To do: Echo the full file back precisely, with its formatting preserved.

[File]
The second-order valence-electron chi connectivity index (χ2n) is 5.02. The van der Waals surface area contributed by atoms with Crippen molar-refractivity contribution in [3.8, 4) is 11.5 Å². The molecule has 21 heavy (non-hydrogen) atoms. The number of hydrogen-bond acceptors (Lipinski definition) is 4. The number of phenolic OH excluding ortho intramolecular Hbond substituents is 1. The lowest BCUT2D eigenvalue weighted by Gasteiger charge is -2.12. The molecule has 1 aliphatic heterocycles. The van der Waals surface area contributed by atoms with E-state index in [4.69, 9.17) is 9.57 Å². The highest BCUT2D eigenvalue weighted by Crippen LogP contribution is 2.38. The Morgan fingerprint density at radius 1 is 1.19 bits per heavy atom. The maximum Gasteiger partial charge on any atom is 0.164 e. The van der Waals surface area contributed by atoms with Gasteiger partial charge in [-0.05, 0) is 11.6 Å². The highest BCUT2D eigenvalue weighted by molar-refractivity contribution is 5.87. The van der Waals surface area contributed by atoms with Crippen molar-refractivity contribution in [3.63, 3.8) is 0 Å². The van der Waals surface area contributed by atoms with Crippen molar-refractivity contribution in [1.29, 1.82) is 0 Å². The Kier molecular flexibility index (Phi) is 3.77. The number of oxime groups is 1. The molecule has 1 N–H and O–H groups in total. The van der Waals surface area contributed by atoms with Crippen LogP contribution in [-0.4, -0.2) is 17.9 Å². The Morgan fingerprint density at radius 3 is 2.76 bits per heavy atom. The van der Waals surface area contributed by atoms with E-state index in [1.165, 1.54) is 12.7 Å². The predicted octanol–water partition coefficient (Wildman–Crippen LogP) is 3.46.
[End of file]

The second-order valence-electron chi connectivity index (χ2n) is 5.02. The van der Waals surface area contributed by atoms with Crippen molar-refractivity contribution in [3.8, 4) is 11.5 Å². The molecule has 21 heavy (non-hydrogen) atoms. The number of hydrogen-bond acceptors (Lipinski definition) is 4. The number of phenolic OH excluding ortho intramolecular Hbond substituents is 1. The lowest BCUT2D eigenvalue weighted by Gasteiger charge is -2.12. The molecule has 1 aliphatic heterocycles. The van der Waals surface area contributed by atoms with E-state index in [4.69, 9.17) is 9.57 Å². The highest BCUT2D eigenvalue weighted by Crippen LogP contribution is 2.38. The Morgan fingerprint density at radius 1 is 1.19 bits per heavy atom. The maximum Gasteiger partial charge on any atom is 0.164 e. The van der Waals surface area contributed by atoms with Gasteiger partial charge in [-0.05, 0) is 11.6 Å². The highest BCUT2D eigenvalue weighted by molar-refractivity contribution is 5.87. The van der Waals surface area contributed by atoms with Crippen molar-refractivity contribution in [3.63, 3.8) is 0 Å². The van der Waals surface area contributed by atoms with Crippen molar-refractivity contribution in [1.29, 1.82) is 0 Å². The Kier molecular flexibility index (Phi) is 3.77. The number of oxime groups is 1. The molecule has 1 N–H and O–H groups in total. The van der Waals surface area contributed by atoms with Crippen LogP contribution in [-0.4, -0.2) is 17.9 Å². The Morgan fingerprint density at radius 3 is 2.76 bits per heavy atom. The van der Waals surface area contributed by atoms with E-state index in [1.165, 1.54) is 12.7 Å². The predicted octanol–water partition coefficient (Wildman–Crippen LogP) is 3.46.